Opera News | by OUSSAMA ZAHR

Mezzo Joyce DiDonato sets the standard for Rossini singing today. But that may not have been obvious at the beginning of her career. I’m thinking of her performance as Rosina in an atrocious, Mideast-inspired, seraglio-style staging of Il Barbiere di Siviglia at Paris Opera in 2002.

She was accomplished enough to head a cast at a world-class house and receive the biggest ovation of the night, but something was missing. Her voice was plump and fleet, but she was shrouded in veils. Dramatically, the video makes clear that, absent a witty staging, the singers were swallowed by the capacious settings and fighting to be seen.

Fast-forward five years to the Met production of the same opera, by Bartlett Sher, and DiDonato is in sovereign form – sexy, confident, kittenish without giving it all away, her coloratura as notable for its intelligence as for its speed. Her performance is individual and deeply musical. “Una voce poco fa” has its own particular zest. Halfway through the opera – somewhere around “Dunque io son” – the performance does something every operagoer waits for and rarely experiences: it catches fire. DiDonato is tossing off high roulades with perfectly free tone that is both juicy and precise. She is witty and ravishing, and before you know it, she has the audience locked up.

DiDonato’s anointment as a diva was not preordained by some powerful manager who put her on the inside track or guaranteed by a recording contract come too soon. She was patient in her journey from what she calls the “Catholic Midwest” to the most prestigious stages in Paris and Italy, then on to the rest of the world. Along the way, at Philadelphia’s Academy of Vocal Arts and then the Houston Grand Opera Studio, she studied hard to learn the technique that would make everything look and sound so easy.

Now DiDonato is an artist in her prime. Her first Met appearances, as Cherubino and Stéphano, revealed a formidable singer who knew her voice’s power to draw the listener to her. Subsequent performances in the U.S. and abroad – from Cendrillon and Octavian to Berlioz’s Béatrice to Mozart’s Idamante and Donna Elvira – left some critics wondering if there was anything she couldn’t do. (Indeed, she sings the cleanest runs I’ve heard in “Ah, fuggi il traditor.”) Her performances of Handel have bel canto technique and Romantic passion. Her voice can be round and plummy, lean and insinuating or bubbly and light. It has wonderful elasticity, a satisfyingly dark, measured middle, and an easy, aligned top.

With such a voice at her disposal, DiDonato puts one in mind of Horne and Berganza, not because she imitates them but because she’s working with the vocabulary of the same hallowed tradition. For all her style and good taste, she knows when to exercise her prima donna prerogatives, as in Angelina’s rondo in La Cenerentola, with trills that stop time and divisions that catch the ear against the aural thicket of the orchestra and chorus. Though the standard delivery of this piece veers toward personal jubilation of a conceited sort – i.e., “Look at how happy I am,” “Look at how beautiful I am when I smile,” “Gosh, my voice sounds good” – DiDonato makes it about the people around her. It brings to mind her recent run of Barbieres at Covent Garden, when she broke her leg onstage, finished the show on a crutch, then completed the run in a wheelchair, all the while crediting her colleagues for making it possible. That’s generosity of an uncommon sort. Acclaim, naturally, can make artists conscious of their own talents. But one doesn’t get the sense that DiDonato is ever watching herself perform. She doesn’t make it obvious that she is pleased with herself, and that makes it easy for us to enjoy watching her. She maintains an invigorating commitment to dramatic cogency.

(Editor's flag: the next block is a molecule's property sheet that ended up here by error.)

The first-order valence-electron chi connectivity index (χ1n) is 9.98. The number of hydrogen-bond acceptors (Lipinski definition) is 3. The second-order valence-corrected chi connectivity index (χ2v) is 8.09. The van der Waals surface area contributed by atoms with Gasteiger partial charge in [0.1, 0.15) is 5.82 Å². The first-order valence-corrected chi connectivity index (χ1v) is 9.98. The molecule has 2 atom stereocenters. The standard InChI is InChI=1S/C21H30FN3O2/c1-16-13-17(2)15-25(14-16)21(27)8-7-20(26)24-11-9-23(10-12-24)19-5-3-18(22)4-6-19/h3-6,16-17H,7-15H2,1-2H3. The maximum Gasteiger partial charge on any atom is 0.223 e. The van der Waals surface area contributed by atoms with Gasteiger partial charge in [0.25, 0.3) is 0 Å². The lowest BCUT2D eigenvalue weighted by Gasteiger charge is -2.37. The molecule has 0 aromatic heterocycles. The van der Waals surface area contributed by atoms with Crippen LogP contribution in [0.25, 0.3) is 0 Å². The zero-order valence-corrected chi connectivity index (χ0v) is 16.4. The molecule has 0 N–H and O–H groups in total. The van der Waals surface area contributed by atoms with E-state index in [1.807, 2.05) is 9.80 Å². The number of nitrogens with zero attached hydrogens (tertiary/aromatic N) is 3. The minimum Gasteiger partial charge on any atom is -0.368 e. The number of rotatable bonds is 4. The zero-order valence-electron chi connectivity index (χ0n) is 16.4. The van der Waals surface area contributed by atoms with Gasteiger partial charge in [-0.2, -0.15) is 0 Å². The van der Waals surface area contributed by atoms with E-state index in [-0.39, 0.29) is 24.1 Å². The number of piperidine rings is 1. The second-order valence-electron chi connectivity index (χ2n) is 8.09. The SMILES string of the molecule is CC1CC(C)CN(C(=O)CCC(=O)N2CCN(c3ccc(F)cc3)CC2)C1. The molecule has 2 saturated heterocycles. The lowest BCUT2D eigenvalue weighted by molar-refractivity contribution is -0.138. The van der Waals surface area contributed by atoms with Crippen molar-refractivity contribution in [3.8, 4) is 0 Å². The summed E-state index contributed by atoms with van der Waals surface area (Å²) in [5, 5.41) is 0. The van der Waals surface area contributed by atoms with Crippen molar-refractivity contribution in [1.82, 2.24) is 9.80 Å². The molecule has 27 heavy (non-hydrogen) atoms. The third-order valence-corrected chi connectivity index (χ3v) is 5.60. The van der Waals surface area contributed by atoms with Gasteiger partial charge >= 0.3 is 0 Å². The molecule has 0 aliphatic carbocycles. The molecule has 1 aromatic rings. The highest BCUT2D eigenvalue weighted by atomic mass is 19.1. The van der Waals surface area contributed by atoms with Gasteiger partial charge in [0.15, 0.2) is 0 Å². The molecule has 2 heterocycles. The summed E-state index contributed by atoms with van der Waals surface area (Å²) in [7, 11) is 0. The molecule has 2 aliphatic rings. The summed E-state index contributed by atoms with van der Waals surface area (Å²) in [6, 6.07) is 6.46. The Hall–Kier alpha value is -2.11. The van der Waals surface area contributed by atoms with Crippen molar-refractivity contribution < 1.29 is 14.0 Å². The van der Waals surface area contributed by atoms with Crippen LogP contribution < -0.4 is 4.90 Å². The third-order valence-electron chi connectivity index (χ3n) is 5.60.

That commitment is nowhere more thrilling than in her performance as Dejanira in Luc Bondy’s searing production of Handel’s Hercules. It is a physical and musical – in a word, operatic – performance worthy of encomium. Critics don’t write such things often, because they can be embarrassing in hindsight. That kind of exaltation, especially in opera, is reserved for veterans who have spent decades on the boards. As Dejanira, DiDonato gives us the most thorough imaginable examination of jealousy as a passion – from the withering feelings of humiliation and foolishness that incite it to its blind empowerment, self-righteousness, narrow logic and self-destructiveness. But the musical moments are there, too. In Dejanira’s “There in myrtle shades reclined,” DiDonato achieves one of those uniquely Handelian moments – a devastated peacefulness, when there are no more tears left to shed. At other times, her face contorts into the mask of a sob, as if disfigured by agony. Her final accompagnato is sung like a postmodern mad scene straight out of Berio; it may not be a traditional delivery, but it is a visceral, bracing performance.

For those who find DiDonato’s vocalism too raw at times in that production, she shows a different side in her most recent Handel recording, a full-length Alcina with Alan Curtis and Il Complesso Barocco, proving herself again the vocal chameleon. She dispatches the soprano title role as if it had been written just for her: she is bewitching, as the sorceress must be, with a prismatic voice constantly giving off new colors as it turns gently in the light. It’s an alluring tease from an artist who continues to surprise her audiences in the best possible ways.